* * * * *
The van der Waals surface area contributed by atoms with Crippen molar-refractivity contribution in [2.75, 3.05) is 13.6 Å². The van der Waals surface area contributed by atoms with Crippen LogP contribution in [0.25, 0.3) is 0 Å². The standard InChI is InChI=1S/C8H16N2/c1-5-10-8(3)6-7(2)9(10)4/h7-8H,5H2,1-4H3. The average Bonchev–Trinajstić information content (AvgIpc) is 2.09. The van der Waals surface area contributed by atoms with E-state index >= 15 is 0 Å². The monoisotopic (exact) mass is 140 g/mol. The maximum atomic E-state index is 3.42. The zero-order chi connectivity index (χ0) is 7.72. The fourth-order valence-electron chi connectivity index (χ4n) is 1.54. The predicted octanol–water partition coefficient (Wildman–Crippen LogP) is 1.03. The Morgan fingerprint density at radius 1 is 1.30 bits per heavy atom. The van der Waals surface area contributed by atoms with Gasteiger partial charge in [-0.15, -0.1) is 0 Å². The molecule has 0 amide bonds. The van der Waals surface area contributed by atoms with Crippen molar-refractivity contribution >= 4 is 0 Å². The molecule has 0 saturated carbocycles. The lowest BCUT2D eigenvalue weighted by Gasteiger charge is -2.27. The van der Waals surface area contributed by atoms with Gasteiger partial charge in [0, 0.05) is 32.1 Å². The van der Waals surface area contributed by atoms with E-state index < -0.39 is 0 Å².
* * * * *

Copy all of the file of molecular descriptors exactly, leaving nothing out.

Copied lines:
The van der Waals surface area contributed by atoms with Crippen molar-refractivity contribution in [2.75, 3.05) is 13.6 Å². The van der Waals surface area contributed by atoms with Crippen LogP contribution in [0.25, 0.3) is 0 Å². The standard InChI is InChI=1S/C8H16N2/c1-5-10-8(3)6-7(2)9(10)4/h7-8H,5H2,1-4H3. The average Bonchev–Trinajstić information content (AvgIpc) is 2.09. The van der Waals surface area contributed by atoms with E-state index >= 15 is 0 Å². The monoisotopic (exact) mass is 140 g/mol. The maximum atomic E-state index is 3.42. The zero-order chi connectivity index (χ0) is 7.72. The fourth-order valence-electron chi connectivity index (χ4n) is 1.54. The predicted octanol–water partition coefficient (Wildman–Crippen LogP) is 1.03. The Morgan fingerprint density at radius 1 is 1.30 bits per heavy atom. The van der Waals surface area contributed by atoms with Gasteiger partial charge in [-0.15, -0.1) is 0 Å². The molecule has 0 amide bonds. The van der Waals surface area contributed by atoms with Crippen molar-refractivity contribution >= 4 is 0 Å². The molecule has 0 saturated carbocycles. The lowest BCUT2D eigenvalue weighted by Gasteiger charge is -2.27. The van der Waals surface area contributed by atoms with Gasteiger partial charge in [0, 0.05) is 32.1 Å². The van der Waals surface area contributed by atoms with E-state index < -0.39 is 0 Å².